[RFI] More info

tduffy tduffy <tduffy@sygnet.com>
Sat, 02 May 1998 12:50:51 -0400

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May 1998 23:00:50 -0500 From: dale and sue Reply-To: svetanof@mc.net
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Robert Smithwick" CC: RFI Reflector Subject: Ground Rod Placement
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7bit Hello, Smitty. Thank you for the kind words. There are LOTS of
excellent experts on this reflector, which is one factor that makes it
so good. You have already had very good advice from W4DES and K0IL on
this subject. I can only expand upon their comments a wee bit: 1. I
notice that ALL of the antennas listed in your original message are
balanced (Yagis and dipoles). You did not specify the feedline
arrangement, but I will assume use of coax with baluns up at the
antennas. Such a configuration does result in minimum RF ground current
from the rig. Your "simple ground" is, most likely, adequate in that
respect. 2. As I understand your message, you have two (2) ground rods:
one for the rig, and another for the tower. You don't say if the two are
bonded together in any way. They should be if they aren't. 3. I, too,
hope that the ground rod for the rig is not in your basement or house,
but is at least a little ways outside of the house and/or foundation
wall. The concern, as the others have stated, is for lightning reasons.
4. K0IL has mentioned the Polyphaser book. I have it, too, and it is
excellent. As he says, it is imperative that a unipotential system be
maintained to minimize damage to both the equipment and your house. With
that tower, you also do want to be certain to have lightning suppressors
on each of the coaxes coming thru the wall and into the shack. (As
well-illustrated in the Polyphaser book, you have to regard the tower
structure and the vertical cable runs as parallel inductors. When
lighting current flows off the top end of the tower, a considerable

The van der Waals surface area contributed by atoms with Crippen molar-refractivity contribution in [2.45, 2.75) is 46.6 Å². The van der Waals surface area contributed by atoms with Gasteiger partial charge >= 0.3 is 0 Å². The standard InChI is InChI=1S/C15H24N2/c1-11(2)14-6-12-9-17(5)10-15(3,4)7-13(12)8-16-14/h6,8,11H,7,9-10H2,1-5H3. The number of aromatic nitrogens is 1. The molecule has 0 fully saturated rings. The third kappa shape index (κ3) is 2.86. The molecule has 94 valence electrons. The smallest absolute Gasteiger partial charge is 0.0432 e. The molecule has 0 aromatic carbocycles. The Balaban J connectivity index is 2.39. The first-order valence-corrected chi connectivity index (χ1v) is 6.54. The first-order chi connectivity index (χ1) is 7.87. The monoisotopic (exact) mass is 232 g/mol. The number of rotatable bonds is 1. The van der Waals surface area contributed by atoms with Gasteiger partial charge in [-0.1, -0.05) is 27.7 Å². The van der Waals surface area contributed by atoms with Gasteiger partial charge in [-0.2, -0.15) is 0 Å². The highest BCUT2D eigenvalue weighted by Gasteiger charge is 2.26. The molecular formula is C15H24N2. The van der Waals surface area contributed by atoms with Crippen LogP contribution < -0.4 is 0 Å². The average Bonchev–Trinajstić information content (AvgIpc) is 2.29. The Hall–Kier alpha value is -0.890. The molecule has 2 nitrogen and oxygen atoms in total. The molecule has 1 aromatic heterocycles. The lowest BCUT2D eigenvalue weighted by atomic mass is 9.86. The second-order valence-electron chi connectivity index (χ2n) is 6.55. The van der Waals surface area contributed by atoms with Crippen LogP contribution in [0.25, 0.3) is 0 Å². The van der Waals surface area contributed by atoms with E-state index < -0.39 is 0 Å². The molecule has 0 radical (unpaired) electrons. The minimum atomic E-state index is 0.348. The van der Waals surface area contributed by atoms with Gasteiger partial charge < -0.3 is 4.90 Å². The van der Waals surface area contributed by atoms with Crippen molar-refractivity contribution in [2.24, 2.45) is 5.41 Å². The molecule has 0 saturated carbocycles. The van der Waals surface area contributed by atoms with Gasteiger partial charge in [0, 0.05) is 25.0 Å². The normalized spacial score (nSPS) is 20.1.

potential difference occurs between the top (antenna) end and the ground
end (product of the huge [>50kA] lightning current and the Xl value of
the "inductors"). That difference appears across the cables, between
center conductor and shield braid. (For whatever it's worth, the
connectors on your RG-8 or RG-213 will break down somewhere around 5 kV,
but that's too late for the rig. I have seen RG-8 used as high voltage
wire in systems operating as high as 25 kV, so it may hold up.) 5. For
whatever it is worth, it may be interesting to note that the Polyphaser
suppressors work on a different principle than the Alpha-Delta,
Cushcraft, and other suppressors that use a spark gap mode (sealed or
not); the Polyphasers actually limit the total energy that can be passed
onto the rig. They do it by capacitive divider action. (The gap style
units can not limit thru energy until the gap fires and shunts it.) That
is why you must specify frequency range and power when buying them. They
are truly DC blocked because 1 cap is in series with the center
conductor and the other is in shunt to ground on the rig side of the
device. 6. The best tower grounding concept I have seen comes from my
days back with the "original" Ma Bell: EACH leg of a tower had its own
ground rod, and all rods were bonded together to maintain unipotential
operation. Also, the leads from each leg to their respective rods were
gently curved out away from the concrete base, as you want to minimize
any current flow through the concrete; due to its inherent moisture
content, it can and will explode (from steam pressure) if too much
"juice" passes thru it. I am glad you have had no problems to date. But
with lightning being the unpredictable critter that it is, being
prepared makes sense. Happy DX. 73, de Dale, WA9ENA EMC Engineer
Lindgren RF Enclosures

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